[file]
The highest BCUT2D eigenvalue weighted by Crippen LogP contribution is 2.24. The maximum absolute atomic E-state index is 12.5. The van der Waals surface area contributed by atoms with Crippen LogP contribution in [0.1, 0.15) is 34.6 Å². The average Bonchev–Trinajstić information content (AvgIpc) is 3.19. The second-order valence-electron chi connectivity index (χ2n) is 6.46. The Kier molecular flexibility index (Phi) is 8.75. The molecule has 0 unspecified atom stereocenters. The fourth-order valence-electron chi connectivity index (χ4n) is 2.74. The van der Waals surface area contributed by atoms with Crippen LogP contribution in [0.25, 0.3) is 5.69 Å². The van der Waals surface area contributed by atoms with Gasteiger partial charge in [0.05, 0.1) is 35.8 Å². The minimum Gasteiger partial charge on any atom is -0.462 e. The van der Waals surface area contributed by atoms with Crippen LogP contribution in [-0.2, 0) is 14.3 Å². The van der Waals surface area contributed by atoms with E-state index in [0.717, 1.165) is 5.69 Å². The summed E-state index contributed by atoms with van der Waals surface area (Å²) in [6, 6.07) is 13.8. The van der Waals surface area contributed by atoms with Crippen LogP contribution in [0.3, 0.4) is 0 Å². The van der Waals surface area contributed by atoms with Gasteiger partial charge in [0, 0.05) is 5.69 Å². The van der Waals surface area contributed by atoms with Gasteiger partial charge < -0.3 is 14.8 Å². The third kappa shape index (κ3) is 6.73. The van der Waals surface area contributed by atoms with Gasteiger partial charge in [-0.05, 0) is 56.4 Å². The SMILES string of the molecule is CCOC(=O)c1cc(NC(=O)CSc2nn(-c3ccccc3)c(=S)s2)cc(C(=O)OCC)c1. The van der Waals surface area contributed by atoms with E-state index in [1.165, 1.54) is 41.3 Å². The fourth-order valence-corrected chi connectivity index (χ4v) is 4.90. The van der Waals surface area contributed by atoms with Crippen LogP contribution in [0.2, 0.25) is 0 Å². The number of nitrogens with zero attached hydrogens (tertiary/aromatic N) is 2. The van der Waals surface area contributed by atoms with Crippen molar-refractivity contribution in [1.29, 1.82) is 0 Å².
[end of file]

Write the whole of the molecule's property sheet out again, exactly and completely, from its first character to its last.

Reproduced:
The highest BCUT2D eigenvalue weighted by Crippen LogP contribution is 2.24. The maximum absolute atomic E-state index is 12.5. The van der Waals surface area contributed by atoms with Crippen LogP contribution in [0.1, 0.15) is 34.6 Å². The average Bonchev–Trinajstić information content (AvgIpc) is 3.19. The second-order valence-electron chi connectivity index (χ2n) is 6.46. The Kier molecular flexibility index (Phi) is 8.75. The molecule has 0 unspecified atom stereocenters. The fourth-order valence-electron chi connectivity index (χ4n) is 2.74. The van der Waals surface area contributed by atoms with Crippen LogP contribution in [0.25, 0.3) is 5.69 Å². The van der Waals surface area contributed by atoms with Gasteiger partial charge in [0.05, 0.1) is 35.8 Å². The minimum Gasteiger partial charge on any atom is -0.462 e. The van der Waals surface area contributed by atoms with Crippen LogP contribution in [-0.2, 0) is 14.3 Å². The van der Waals surface area contributed by atoms with E-state index in [0.717, 1.165) is 5.69 Å². The summed E-state index contributed by atoms with van der Waals surface area (Å²) in [6, 6.07) is 13.8. The van der Waals surface area contributed by atoms with Crippen LogP contribution in [0.3, 0.4) is 0 Å². The van der Waals surface area contributed by atoms with Gasteiger partial charge in [0, 0.05) is 5.69 Å². The van der Waals surface area contributed by atoms with Gasteiger partial charge < -0.3 is 14.8 Å². The third kappa shape index (κ3) is 6.73. The van der Waals surface area contributed by atoms with Gasteiger partial charge in [-0.05, 0) is 56.4 Å². The SMILES string of the molecule is CCOC(=O)c1cc(NC(=O)CSc2nn(-c3ccccc3)c(=S)s2)cc(C(=O)OCC)c1. The van der Waals surface area contributed by atoms with E-state index in [1.165, 1.54) is 41.3 Å². The fourth-order valence-corrected chi connectivity index (χ4v) is 4.90. The van der Waals surface area contributed by atoms with Crippen LogP contribution in [0.2, 0.25) is 0 Å². The number of nitrogens with zero attached hydrogens (tertiary/aromatic N) is 2. The van der Waals surface area contributed by atoms with Crippen molar-refractivity contribution in [1.29, 1.82) is 0 Å².